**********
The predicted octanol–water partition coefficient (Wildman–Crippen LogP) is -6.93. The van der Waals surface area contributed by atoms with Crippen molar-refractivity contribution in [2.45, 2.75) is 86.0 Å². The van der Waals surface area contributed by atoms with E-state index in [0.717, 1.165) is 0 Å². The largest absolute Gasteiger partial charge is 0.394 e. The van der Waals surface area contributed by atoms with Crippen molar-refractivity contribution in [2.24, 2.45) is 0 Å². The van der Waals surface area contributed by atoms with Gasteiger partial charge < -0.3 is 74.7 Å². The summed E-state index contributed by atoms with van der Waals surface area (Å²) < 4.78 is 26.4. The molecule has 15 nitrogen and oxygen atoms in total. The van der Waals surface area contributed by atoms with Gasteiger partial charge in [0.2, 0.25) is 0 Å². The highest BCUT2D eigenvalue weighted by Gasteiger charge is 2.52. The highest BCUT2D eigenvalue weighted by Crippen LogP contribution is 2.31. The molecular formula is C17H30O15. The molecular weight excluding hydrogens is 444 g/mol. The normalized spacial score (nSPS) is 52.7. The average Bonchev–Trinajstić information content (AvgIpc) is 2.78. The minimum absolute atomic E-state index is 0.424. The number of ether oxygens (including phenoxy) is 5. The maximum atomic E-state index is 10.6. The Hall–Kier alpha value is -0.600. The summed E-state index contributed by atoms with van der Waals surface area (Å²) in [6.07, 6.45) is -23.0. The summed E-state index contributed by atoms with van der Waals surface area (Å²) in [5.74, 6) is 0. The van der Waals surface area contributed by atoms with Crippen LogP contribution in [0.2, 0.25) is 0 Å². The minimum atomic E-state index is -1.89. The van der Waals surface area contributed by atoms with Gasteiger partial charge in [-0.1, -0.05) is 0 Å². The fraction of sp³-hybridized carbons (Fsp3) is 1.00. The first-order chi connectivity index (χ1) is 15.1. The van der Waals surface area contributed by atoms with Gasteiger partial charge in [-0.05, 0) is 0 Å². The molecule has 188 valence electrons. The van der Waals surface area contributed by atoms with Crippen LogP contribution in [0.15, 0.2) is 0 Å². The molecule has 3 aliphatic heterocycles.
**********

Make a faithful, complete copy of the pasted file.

The predicted octanol–water partition coefficient (Wildman–Crippen LogP) is -6.93. The van der Waals surface area contributed by atoms with Crippen molar-refractivity contribution in [2.45, 2.75) is 86.0 Å². The van der Waals surface area contributed by atoms with E-state index in [0.717, 1.165) is 0 Å². The largest absolute Gasteiger partial charge is 0.394 e. The van der Waals surface area contributed by atoms with Crippen molar-refractivity contribution in [2.24, 2.45) is 0 Å². The van der Waals surface area contributed by atoms with Gasteiger partial charge < -0.3 is 74.7 Å². The summed E-state index contributed by atoms with van der Waals surface area (Å²) < 4.78 is 26.4. The molecule has 15 nitrogen and oxygen atoms in total. The van der Waals surface area contributed by atoms with Gasteiger partial charge in [0.2, 0.25) is 0 Å². The highest BCUT2D eigenvalue weighted by Gasteiger charge is 2.52. The highest BCUT2D eigenvalue weighted by Crippen LogP contribution is 2.31. The molecular formula is C17H30O15. The molecular weight excluding hydrogens is 444 g/mol. The normalized spacial score (nSPS) is 52.7. The average Bonchev–Trinajstić information content (AvgIpc) is 2.78. The minimum absolute atomic E-state index is 0.424. The number of ether oxygens (including phenoxy) is 5. The maximum atomic E-state index is 10.6. The Hall–Kier alpha value is -0.600. The summed E-state index contributed by atoms with van der Waals surface area (Å²) in [6.07, 6.45) is -23.0. The summed E-state index contributed by atoms with van der Waals surface area (Å²) in [5.74, 6) is 0. The van der Waals surface area contributed by atoms with Crippen LogP contribution in [0.2, 0.25) is 0 Å². The minimum atomic E-state index is -1.89. The van der Waals surface area contributed by atoms with Gasteiger partial charge in [-0.1, -0.05) is 0 Å². The fraction of sp³-hybridized carbons (Fsp3) is 1.00. The first-order chi connectivity index (χ1) is 15.1. The van der Waals surface area contributed by atoms with Gasteiger partial charge in [-0.05, 0) is 0 Å². The molecule has 188 valence electrons. The van der Waals surface area contributed by atoms with Crippen LogP contribution in [0.15, 0.2) is 0 Å². The molecule has 3 aliphatic heterocycles.